Depending on who I talked to at last week’s 2nd Annual Crowdfunding Conference and Bootcamp in Las Vegas, Crowdfunding is either going to flame out and die, or it’s going to be a massive disruptive force in the global economy, that may cause the extinction of entire industries. Somewhere in between lies a likely reality.
Before I render my thoughts on the subject, allow me to take a step back for a moment, and offer a clearer definition of Crowdfunding, as it’s very apparent that the general population in the United States doesn’t really understand what Crowdfunding is, or they have a vague notion that it’s a way for people to solicit donations to get an operation for grandma’s sick cat.
Crowdfunding was originally started as a “donation-based” platform, with sites like Rockethub, Kickstarter, and GoFundMe. Since then, hundreds of similar platforms have launched all around the world and billions of dollars have been donated to startups and other causes. When someone donates in this way, they have no expectation of being repaid, but they may receive some sort of real or intangible reward in exchange for their donation, such as a product, service, a mention, or some other non-monetary benefit.
Enter the JOBS Act of 2012. JOBS stands for Jumpstart Our Business Startups and the core intent of the bill was to allow for “equity-based” Crowdfunding whereby people could invest in startups and be given stock, a note payable, or some other promise for future repayment and benefit. In essence, they get to “go along for the ride” and share in a startup’s successes longer term.
The rules governing the JOBS act were to be implemented by the SEC by the end of 2013. But, with the turnover of leadership of the SEC, and other fears and foot-dragging, these rules have yet to be implemented fully. But, things appear to be heading in the right direction.
One thing to bear in mind is that the JOBS act essentially contains exceptions in securities laws that date back to the early 1930’s, ironically, after the last great depression.
There are really a number of key components to this act. First is the concept of “general solicitation” which prohibits the advertisement of investment offerings. In September of 2013, this ban was lifted until Title II of the JOBS Act (aka Regulation D, Rule 506c), which allows Crowdfunding to accredited investors only. So it is now legal to do equity Crowdfunding and to solicit, but only to people with substantial annual incomes or substantial wealth.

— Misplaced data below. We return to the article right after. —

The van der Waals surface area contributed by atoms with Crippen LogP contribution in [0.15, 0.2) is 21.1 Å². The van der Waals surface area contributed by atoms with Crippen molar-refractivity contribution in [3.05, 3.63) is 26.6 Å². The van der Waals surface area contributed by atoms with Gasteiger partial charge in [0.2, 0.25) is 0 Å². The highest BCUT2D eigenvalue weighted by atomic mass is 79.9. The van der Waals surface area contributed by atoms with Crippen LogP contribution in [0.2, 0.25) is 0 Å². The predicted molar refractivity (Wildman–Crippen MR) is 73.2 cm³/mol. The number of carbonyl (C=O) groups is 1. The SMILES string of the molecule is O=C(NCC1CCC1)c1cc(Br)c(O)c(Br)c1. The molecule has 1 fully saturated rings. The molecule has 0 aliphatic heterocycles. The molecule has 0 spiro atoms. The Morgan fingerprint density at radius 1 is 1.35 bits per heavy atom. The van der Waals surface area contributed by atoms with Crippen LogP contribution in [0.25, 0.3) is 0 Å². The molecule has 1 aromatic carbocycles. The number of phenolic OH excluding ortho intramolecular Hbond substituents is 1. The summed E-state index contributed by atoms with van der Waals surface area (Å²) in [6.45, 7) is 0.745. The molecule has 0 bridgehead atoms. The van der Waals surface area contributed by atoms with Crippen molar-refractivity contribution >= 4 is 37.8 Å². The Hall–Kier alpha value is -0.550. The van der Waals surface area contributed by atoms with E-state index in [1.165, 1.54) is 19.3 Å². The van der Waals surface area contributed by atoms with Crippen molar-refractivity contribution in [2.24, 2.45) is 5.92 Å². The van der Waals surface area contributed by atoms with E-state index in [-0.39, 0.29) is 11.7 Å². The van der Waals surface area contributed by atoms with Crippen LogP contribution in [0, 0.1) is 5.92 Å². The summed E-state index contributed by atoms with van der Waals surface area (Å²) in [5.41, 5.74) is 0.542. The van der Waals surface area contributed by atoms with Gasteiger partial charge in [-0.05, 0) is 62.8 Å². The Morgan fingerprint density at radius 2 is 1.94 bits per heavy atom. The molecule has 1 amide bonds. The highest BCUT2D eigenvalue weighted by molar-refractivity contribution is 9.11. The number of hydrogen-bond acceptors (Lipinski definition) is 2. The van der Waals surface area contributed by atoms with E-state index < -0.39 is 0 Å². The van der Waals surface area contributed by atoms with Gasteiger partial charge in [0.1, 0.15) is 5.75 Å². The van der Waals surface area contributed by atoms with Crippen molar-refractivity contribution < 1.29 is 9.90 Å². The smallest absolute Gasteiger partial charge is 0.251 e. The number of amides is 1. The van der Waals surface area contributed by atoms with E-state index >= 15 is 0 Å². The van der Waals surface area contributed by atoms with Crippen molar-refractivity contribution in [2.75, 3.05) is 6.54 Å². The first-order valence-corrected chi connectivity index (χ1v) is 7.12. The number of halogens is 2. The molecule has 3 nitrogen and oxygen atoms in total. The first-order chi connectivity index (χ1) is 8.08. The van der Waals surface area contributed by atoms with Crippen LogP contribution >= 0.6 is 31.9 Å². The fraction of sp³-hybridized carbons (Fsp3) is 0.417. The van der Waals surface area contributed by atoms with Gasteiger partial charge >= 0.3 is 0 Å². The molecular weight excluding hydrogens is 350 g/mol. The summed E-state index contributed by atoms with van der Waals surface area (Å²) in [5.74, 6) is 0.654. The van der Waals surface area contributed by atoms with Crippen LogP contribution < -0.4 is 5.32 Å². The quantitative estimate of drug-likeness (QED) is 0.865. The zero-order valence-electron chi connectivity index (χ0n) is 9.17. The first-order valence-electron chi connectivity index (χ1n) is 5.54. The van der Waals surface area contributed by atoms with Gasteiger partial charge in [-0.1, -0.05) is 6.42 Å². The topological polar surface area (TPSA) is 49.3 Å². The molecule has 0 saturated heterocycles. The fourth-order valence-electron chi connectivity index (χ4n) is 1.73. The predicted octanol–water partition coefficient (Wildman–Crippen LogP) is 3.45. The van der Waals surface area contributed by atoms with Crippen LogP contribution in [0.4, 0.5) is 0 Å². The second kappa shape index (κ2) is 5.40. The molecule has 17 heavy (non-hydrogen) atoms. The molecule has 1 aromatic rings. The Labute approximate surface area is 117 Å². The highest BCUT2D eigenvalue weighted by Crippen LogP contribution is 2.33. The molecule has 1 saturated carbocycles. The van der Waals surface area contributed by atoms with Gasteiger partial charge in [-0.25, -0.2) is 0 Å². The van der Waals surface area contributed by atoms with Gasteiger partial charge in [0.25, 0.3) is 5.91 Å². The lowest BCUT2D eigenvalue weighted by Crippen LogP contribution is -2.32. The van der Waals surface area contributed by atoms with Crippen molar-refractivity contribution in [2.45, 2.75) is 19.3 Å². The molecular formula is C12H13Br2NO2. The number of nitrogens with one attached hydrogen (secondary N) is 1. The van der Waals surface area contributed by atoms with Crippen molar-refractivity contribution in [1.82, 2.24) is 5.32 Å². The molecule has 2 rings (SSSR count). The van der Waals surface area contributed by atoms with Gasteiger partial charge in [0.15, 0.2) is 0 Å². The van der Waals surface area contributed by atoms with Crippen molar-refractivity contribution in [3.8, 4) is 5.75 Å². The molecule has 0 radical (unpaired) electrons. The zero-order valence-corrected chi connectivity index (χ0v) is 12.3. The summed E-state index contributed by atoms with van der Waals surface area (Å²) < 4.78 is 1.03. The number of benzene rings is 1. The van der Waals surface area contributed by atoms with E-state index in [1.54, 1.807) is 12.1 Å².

But Title II is really only the first step. Title III of the JOBS Act will open the equity Crowdfunding door to EVERYONE, with some limitations on how much an individual can invest based on income and wealth. How long the SEC will continue to drag its feet on Title III remains to be seen, but popular opinion seems to be that some time in mid to late 2014, Title III rules will be enacted.
Now here is where opinions of Crowdfunding experts start to diverge. There are some who think the SEC will never implement Title III. Personally, I believe there is too much momentum in the industry now, and that Title III is inevitable. What remains to be seen are how odious the requirements will be for companies to raise funds via Title III. If the rules are too cost prohibitive or time consuming, many startups may simply look for other ways to raise capital.
One other wrinkle to equity-based Crowdfunding is that it will take place on SEC-approved website platforms that will give the SEC a tighter reign on what is happening in the industry. And, if the proliferation of these web-based platforms is any indication of the interest in equity Crowdfunding (and the fact that institutional capital groups are backing those platforms), I’d say the SEC would be foolish not to get things going as soon as possible.
So back to the original question – can equity Crowdfunding turn the finance world on its ear? In my opinion, the answer is a resounding YES!
Equity Crowdfunding represents the democratization and disintermediation of capital. Instead of global finance being controlled by the elite investment banks, retail banks, and wealthy private investors, it could be taken over by the “Crowd” of mom and pop investors, and everyday citizens who will gain unprecedented access to the next generation of startups – tomorrow’s Googles and Facebooks.
And,the middlemen, the investment bankers, retail bankers, and others, who for decades have become fat by controlling the flow of transactions around the world, may well find themselves on the outside looking in. No longer will those intermediaries be necessary in a world where the Crowd and Entrepreneurs can work together directly to reach their individual goals.
Will this happen overnight? Of course not. It will take many months or even years before the rules and regulations are worked out and the players start to understand their roles in the new world of finance. There will be some fraud, but based on evidence in the 20+ foreign countries that already allow Crowdfunding, there will be very little of it. And, to be sure, some of those middlemen may see the writing on the wall, and do what they can to stop Crowdfunding.
I’m reminded of the line from Martin Sheen’s character in the movie “Wall Street” when he scolds his son to “create, instead of living off the buying and selling of others”. Well that advice may never be more appropriate than now, in the face of the inevitable oncoming wave of equity-based Crowdfunding.
Much like the sea changes created by the computer era of the 1980’s, or the rise of the Internet in the 1990’s, the dawn of a new era in global finance may soon be upon us. For those who position themselves in advance of these changes, life will be sweet indeed.